Giga-Year Dynamical Evolution of Particles Around Mars

Yuying Liang and Ryuki Hyodo

Submitted on 31 October 2022


Particles of various sizes can exist around Mars. The orbits of large particles are mainly governed by Martian gravity, while those of small particles could be significantly affected by non-gravitational forces. Many of the previous studies of particle dynamics around Mars have focused on relatively small particles (radius of rp100μm) for 104 years. In this paper, using direct numerical orbital integration and analytical approaches, we consider Martian gravity, Martian J2, the solar radiation pressure (SRP) and the Poynting-Robertson (PR) force to study the giga-year dynamical evolution of particles orbiting near the Martian equatorial plane with radius ranging from micrometer to meter. We also newly study the effect of the planetary shadow upon the particle dynamics. Our results show that small particles (rp10μm) initially at 8 Martian radii (below the orbit of today's Deimos) are quickly removed by the SRP due to eccentricity increase, resulting in a collision with Mars at the pericenter distnace. The orbits of larger particles (rp>10μm) slowly decay due to the PR forces (timescale of >104 years). The planetary shadow reduces the sunlit area in the orbit and thus the efficiency of the PR drag force is reduced. However, we show that, even including the planetary shadow, particles up to 10 cm in radius, initially at 8 Martian radii, eventually spiral onto the Martian surface within 109 years. Smaller particles require less time to reach Mars, and vice versa. Our results would be important to better understand and constrain the nature of the remaining particle around Mars in a context of giant impact hypothesis for the formation of Phobos and Deimos.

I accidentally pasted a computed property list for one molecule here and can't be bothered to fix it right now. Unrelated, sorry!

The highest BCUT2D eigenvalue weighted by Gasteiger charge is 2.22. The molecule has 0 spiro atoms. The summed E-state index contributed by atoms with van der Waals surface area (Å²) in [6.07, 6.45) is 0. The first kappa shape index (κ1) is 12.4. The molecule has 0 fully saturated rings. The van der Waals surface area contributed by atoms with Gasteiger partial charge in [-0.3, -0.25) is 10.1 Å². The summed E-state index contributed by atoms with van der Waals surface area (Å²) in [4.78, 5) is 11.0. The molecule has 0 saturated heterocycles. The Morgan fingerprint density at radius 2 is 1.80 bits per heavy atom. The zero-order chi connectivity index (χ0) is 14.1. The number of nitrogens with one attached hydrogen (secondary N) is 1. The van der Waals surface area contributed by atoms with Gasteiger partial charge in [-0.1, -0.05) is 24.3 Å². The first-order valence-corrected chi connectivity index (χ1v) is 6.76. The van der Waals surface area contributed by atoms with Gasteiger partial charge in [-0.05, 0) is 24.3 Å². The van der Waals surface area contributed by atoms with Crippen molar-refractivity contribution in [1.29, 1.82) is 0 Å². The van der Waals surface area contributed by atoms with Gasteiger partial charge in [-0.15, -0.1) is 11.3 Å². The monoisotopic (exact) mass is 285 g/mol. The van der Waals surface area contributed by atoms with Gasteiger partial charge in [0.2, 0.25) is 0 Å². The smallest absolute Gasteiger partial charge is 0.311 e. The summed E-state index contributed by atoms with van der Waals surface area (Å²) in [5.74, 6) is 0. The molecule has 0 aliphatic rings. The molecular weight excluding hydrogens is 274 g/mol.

Comment: 28 pages, 13 Figures, accepted for publication in Icarus

Subject: Astrophysics - Earth and Planetary Astrophysics